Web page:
The following are my best tips for maintaining your sobriety during those first few difficult years. 
The Biggest Tip
    The biggest tip I can give you is to focus on yourself and your recovery.  That may sound overly simple but it works!  Read inspiring books, go to more meetings, give yourself treats such as getting a massage or buying something special.  Talk to sober friends about the upcoming event you are worried about.  Knowing that people are supporting you is comforting.
    When you are paying attention to yourself and working on your recovery, you are less likely to be influenced by external circumstances.  If someone inadvertently hands you a glass of champagne on New Year’s Eve, it is less likely you will be caught off guard.  This will make it easier for you to firmly say “no thank you.”
    If you are feeling especially vulnerable, don’t underestimate the value of advance planning.  Picture the worst scenario and how you would handle it.  Avoid situations that trigger you.  Buy and bring something non-alcoholic that you like to drink.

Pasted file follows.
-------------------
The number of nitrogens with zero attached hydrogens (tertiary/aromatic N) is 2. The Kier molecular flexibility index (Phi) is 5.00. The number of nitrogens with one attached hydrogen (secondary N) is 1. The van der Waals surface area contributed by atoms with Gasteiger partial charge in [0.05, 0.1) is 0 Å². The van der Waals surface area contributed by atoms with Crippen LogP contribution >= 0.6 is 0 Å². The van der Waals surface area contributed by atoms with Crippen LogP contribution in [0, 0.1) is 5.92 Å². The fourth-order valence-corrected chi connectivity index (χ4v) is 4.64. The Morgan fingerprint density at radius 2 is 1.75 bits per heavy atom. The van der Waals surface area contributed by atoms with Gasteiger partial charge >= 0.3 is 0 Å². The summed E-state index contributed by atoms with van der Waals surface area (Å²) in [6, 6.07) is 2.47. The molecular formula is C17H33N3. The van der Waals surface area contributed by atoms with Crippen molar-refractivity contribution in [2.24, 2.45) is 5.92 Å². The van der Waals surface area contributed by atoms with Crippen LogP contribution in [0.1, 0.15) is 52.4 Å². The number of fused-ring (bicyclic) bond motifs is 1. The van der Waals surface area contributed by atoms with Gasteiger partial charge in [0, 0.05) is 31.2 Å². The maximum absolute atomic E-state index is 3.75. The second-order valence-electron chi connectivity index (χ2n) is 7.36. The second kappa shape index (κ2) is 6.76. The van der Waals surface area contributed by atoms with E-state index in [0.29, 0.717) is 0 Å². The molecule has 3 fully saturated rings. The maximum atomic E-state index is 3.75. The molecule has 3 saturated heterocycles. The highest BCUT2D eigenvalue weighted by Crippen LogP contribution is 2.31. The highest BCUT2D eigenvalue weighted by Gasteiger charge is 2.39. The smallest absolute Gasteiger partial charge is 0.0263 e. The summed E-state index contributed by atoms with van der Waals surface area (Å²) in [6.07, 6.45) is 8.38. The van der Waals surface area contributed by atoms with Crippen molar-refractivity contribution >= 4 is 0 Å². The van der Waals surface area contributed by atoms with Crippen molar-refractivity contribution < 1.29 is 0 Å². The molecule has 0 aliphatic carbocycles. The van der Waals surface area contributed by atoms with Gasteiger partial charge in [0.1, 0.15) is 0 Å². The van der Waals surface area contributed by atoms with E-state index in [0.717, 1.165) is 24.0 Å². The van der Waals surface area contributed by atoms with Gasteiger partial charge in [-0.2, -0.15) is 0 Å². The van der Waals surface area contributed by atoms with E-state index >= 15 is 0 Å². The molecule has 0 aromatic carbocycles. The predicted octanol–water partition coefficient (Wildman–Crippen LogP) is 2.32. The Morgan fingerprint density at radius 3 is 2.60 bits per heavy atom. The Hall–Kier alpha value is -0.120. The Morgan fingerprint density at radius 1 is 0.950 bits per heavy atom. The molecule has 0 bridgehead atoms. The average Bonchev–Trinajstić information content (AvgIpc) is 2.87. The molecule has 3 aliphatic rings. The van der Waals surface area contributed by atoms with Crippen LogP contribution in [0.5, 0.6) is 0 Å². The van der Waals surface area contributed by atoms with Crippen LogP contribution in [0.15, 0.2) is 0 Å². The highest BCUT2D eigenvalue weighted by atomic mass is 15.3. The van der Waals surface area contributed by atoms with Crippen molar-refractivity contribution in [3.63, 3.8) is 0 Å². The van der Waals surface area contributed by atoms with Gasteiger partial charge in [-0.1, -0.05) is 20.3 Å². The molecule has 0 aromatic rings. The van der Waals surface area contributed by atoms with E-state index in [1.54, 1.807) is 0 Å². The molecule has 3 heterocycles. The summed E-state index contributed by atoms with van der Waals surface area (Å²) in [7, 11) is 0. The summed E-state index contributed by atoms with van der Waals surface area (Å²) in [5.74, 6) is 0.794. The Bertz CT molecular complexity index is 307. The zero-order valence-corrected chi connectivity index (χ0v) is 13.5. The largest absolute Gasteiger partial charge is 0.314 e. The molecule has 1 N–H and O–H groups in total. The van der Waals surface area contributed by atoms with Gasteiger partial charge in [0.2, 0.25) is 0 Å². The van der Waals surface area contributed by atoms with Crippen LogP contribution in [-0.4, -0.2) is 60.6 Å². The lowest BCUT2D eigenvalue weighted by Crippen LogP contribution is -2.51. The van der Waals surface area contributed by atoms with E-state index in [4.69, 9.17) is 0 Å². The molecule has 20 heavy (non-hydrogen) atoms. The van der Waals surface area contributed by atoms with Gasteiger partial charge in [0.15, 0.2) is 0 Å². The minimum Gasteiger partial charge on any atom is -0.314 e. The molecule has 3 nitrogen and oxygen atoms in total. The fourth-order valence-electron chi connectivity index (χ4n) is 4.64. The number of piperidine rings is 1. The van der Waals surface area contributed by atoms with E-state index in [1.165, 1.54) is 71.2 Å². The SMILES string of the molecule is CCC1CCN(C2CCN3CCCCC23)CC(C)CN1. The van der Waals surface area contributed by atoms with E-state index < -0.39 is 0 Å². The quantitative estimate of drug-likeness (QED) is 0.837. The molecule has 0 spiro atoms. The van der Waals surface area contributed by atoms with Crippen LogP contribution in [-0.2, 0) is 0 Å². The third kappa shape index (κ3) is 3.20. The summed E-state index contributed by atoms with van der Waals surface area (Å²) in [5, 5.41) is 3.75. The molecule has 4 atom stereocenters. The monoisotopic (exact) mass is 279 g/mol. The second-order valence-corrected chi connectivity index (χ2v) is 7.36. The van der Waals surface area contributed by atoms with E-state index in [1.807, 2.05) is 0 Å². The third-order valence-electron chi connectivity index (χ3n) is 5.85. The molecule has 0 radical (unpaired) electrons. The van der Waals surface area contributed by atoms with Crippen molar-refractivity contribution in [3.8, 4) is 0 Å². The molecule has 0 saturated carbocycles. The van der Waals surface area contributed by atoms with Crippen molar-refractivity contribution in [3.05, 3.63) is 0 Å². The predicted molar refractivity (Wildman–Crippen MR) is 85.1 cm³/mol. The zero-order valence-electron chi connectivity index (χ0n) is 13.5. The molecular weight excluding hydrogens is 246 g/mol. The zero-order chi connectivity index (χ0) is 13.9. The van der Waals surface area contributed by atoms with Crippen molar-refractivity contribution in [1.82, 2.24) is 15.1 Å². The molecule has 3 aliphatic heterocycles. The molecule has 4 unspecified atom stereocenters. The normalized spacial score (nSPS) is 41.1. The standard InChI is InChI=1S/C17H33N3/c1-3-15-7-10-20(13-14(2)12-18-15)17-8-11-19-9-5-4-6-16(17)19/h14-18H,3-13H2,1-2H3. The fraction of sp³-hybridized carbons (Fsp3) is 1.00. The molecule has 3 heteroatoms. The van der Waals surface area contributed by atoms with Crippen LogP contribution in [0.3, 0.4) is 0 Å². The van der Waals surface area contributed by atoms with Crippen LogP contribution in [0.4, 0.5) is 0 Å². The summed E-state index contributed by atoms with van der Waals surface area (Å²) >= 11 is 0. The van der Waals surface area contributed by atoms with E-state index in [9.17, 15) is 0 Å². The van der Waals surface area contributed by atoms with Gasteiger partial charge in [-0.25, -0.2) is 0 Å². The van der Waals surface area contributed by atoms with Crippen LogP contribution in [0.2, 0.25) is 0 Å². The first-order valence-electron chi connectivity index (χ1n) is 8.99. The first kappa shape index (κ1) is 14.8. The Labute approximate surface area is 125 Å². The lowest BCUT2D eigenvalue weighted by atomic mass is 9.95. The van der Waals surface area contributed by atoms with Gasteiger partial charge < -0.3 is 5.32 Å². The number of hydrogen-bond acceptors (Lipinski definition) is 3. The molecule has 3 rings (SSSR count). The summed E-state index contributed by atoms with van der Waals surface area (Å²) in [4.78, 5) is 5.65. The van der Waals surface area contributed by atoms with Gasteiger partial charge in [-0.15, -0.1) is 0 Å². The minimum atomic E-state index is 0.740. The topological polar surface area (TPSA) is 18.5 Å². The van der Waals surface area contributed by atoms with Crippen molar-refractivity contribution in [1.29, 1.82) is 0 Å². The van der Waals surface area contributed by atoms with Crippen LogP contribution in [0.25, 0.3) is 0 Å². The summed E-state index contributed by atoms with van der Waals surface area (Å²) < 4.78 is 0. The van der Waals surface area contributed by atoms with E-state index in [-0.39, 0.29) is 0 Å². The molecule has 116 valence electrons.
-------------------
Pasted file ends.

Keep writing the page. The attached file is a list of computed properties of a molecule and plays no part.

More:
Keep It Simple!
    Do only what gives you pleasure and what time reasonably allows.  This is a good opportunity to recognize your needs and practice setting boundaries.  For example, stress and overwhelm are my biggest triggers for wanting to drink.  I dislike cooking so I’ve given up on giving dinner parties and baking 5 different kinds of cookies.  I don’t barbecue my 4th of July meat anymore; I buy it already grilled at the local market.
    I’ve learned to say no to some invitations.  Try to avoid too much explaining or feeling guilty.  Whatever it takes for you to keep your sobriety has to be your main priority!
Decrease the Number of Gifts You Give
    This was very difficult for me because I felt obligated to get the right thing for everyone.  I don’t enjoy shopping in stores so now I buy most of my gifts on-line.  To save time, I buy gifts throughout the year when I happen to see something that is just right for someone.  This strategy also keeps me from experiencing a financial pinch at the end of the year.